Nothing in my closet makes me feel more glamorous than my faux fur jacket. When I wear it, I swear my walk becomes more of a strut and I can’t help but feel like Carrie Bradshaw on New Year’s Eve. Clearly, many people feel the same way when they wear their favorite fur apparel, given it has become one of the most in-demand fabrics. Everywhere we look now, there’s both real and faux fur vests, coats, and even shoes… in fact, you can find fur loafers just about everywhere ever since the Gucci Fall 2015 line.
Although it looks fabulous, real fur can be expensive and let's be honest - not animal-friendly! For those not interested in purchasing real fur, faux fur is the perfect alternative. It has a similar look to real fur yet doesn’t break the bank. But what even is faux fur? And how can you tell the difference between faux and real fur?
With fake and real fur appearing to be almost identical, consumers will often look first to the company labels to help distinguish between the two. This is usually helpful, however, the accuracy of the label hinges upon the company’s ability to actually tell the truth (which, unfortunately, is not always the case). For example, in 2013 The Humane Society announced a warning to notifying shoppers that Kohls (as well as some other companies) was selling handbags advertised as being made with faux fur when in reality they were trimmed with rabbit fur. Though this mistrust of labels has dissipated, there are other ways to distinguish the two for yourself, rather than just relying on what the tag says.
According to the Humane Society, there are three major ways to tell if the fur on an item is real or not:
Investigate the base of the fur. After pushing apart the fur to see the base, if you see a leather material, it is most likely real (especially if it is a white or tan color). If the base is more of a threadwork texture, the hairs are fake.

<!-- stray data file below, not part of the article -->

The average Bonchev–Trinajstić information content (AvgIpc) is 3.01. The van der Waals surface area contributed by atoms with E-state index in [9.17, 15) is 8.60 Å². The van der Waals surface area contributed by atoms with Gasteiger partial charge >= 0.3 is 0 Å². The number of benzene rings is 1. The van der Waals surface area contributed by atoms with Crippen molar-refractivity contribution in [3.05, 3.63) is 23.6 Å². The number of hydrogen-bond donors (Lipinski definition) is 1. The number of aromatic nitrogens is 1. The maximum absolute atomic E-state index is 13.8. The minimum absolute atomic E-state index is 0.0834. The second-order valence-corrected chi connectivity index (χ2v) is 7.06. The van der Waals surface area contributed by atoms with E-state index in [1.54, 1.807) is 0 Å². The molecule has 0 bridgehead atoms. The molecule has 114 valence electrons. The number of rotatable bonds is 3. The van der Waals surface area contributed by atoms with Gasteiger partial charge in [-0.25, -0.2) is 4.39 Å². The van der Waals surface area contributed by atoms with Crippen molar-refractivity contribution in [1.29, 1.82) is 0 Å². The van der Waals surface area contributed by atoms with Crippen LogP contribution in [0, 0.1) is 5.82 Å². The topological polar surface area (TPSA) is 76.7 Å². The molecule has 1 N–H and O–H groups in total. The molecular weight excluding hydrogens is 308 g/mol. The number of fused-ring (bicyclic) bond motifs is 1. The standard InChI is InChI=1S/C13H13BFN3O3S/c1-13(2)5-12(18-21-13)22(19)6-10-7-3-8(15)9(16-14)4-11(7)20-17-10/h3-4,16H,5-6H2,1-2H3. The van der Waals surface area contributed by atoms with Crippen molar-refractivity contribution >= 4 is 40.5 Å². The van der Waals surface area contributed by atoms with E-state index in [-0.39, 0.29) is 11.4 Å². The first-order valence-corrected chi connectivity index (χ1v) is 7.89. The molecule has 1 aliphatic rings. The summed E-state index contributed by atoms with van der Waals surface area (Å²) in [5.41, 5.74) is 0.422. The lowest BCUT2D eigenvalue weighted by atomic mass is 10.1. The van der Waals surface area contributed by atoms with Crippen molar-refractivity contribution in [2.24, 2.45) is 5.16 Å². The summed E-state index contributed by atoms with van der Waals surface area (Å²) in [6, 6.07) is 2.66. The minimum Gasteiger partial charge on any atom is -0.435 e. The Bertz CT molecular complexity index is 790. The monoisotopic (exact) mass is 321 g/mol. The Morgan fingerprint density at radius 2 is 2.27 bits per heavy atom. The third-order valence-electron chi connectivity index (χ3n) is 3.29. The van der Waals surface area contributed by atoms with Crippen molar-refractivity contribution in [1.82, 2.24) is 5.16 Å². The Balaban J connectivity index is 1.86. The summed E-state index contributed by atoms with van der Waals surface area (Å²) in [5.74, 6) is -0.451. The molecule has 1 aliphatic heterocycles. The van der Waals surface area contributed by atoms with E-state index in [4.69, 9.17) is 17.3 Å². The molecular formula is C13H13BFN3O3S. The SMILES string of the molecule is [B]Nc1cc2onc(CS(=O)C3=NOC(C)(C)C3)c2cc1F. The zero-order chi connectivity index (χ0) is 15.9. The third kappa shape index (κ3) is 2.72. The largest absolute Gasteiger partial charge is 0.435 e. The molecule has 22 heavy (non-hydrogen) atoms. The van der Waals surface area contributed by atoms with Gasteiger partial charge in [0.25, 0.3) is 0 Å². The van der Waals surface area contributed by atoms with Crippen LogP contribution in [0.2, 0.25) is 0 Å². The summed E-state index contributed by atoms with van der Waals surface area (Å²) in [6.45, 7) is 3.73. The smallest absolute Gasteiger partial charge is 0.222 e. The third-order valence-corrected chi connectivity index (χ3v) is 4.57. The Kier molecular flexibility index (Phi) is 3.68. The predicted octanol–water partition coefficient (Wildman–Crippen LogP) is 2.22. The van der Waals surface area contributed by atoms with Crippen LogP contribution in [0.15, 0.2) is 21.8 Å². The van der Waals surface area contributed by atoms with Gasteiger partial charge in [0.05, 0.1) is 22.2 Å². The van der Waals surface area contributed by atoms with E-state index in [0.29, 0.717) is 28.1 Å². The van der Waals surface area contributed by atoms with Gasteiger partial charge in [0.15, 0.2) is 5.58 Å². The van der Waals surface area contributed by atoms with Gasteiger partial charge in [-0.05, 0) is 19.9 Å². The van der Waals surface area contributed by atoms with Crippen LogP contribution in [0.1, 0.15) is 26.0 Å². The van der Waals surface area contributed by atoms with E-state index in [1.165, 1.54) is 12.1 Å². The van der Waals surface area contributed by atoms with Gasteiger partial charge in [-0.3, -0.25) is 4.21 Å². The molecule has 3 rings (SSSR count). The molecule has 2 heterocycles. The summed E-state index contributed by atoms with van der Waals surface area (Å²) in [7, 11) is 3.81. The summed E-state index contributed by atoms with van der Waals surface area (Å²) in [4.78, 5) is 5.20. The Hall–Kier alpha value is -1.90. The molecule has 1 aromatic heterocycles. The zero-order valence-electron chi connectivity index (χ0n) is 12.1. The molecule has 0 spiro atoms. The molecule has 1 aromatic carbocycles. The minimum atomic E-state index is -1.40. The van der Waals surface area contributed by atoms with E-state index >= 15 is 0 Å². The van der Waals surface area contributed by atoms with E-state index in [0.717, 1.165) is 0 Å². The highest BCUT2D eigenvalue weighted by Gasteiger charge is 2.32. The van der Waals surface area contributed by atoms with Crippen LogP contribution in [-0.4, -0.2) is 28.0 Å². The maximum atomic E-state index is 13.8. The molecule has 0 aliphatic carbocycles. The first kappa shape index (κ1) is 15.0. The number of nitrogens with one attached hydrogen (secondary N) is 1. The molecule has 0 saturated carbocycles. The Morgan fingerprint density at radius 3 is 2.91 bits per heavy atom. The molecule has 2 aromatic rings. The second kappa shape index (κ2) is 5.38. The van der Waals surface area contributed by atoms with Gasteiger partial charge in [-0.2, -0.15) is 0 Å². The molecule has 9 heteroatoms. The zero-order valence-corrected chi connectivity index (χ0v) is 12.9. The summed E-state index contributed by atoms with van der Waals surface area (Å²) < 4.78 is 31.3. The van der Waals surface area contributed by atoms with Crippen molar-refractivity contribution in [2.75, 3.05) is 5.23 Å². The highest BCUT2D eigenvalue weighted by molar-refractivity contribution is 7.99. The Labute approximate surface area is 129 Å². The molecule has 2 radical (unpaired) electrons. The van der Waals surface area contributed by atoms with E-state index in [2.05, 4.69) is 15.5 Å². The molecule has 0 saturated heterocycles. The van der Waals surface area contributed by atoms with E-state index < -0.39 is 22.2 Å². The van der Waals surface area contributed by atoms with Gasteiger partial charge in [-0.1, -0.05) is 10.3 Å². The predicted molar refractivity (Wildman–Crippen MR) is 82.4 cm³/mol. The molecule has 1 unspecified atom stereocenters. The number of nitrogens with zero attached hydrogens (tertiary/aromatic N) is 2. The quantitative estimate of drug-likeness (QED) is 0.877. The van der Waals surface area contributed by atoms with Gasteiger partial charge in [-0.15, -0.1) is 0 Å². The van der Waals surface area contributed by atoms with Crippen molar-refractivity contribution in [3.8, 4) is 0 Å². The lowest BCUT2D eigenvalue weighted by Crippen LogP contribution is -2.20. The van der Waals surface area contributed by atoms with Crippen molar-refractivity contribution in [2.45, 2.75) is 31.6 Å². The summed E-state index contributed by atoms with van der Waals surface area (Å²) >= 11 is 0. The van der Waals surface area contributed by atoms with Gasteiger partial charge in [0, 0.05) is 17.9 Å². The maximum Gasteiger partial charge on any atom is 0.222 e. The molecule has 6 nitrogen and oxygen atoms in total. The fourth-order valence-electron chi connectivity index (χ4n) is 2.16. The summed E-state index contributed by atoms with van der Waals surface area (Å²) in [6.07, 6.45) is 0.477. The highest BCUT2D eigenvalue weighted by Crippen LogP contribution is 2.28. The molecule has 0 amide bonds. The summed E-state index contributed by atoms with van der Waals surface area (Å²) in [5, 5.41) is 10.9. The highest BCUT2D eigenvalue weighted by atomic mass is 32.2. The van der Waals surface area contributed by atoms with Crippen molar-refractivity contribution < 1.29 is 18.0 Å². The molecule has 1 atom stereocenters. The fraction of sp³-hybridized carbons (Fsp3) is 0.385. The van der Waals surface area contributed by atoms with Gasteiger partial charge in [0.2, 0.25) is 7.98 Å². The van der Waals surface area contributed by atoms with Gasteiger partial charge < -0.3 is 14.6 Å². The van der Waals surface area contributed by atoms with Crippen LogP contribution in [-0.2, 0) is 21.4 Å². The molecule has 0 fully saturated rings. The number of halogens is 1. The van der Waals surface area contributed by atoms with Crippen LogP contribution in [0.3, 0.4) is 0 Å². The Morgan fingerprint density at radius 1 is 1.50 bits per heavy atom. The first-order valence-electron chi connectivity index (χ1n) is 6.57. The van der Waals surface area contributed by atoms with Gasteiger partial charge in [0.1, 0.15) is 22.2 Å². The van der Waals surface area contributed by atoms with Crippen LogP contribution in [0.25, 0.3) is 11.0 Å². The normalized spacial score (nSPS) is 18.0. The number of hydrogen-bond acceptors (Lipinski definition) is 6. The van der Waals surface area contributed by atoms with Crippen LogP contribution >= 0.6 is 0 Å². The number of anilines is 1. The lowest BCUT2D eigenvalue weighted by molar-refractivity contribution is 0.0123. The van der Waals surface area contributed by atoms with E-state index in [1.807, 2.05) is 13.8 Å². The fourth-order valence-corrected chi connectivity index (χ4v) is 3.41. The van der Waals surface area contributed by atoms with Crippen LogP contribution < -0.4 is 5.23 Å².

Check the way the hair follicles taper. Real fur hair follicles also tend to taper to a point while faux fur tends to have a more blunt tip.
Burn a few of the hairs. I know, it sounds a little extreme but you can actually tell if the fur is real or fake by the scent emitted from burning it (if it smells like burning human hair, the fur is most likely real). Now, I’m not encouraging you to rip out hairs of an item that you may want to return later or to commit any sort of arson at your local retail store, but this is one noteworthy way you can tell the difference between faux and real fur.
The Los Angeles Times stated that to actually produce faux fur, it's “sheared to make fibers the right length, and heat is often applied...to coax it to lie in a certain direction (similar to the way a blow dryer works on hair)”. It consists of synthetic fibers and is often dyed and brushed out to give it a soft texture similar to real fur.
Purchasing faux fur has many other advantages. In addition to lower price point, taking care of it is much easier than real fur since it is synthetic. If you get it dirty, many items with faux fur can even be put in the washing machine (just be sure not to put it in the dryer so the fur doesn’t tangle or become misshapen once it dries). Faux fur is also more durable and won’t fade or change color nearly as fast as real fur. Lastly, storing your faux fur clothing is something you don’t need to worry about because unlike real fur it is not as easily damaged if stored in humid conditions.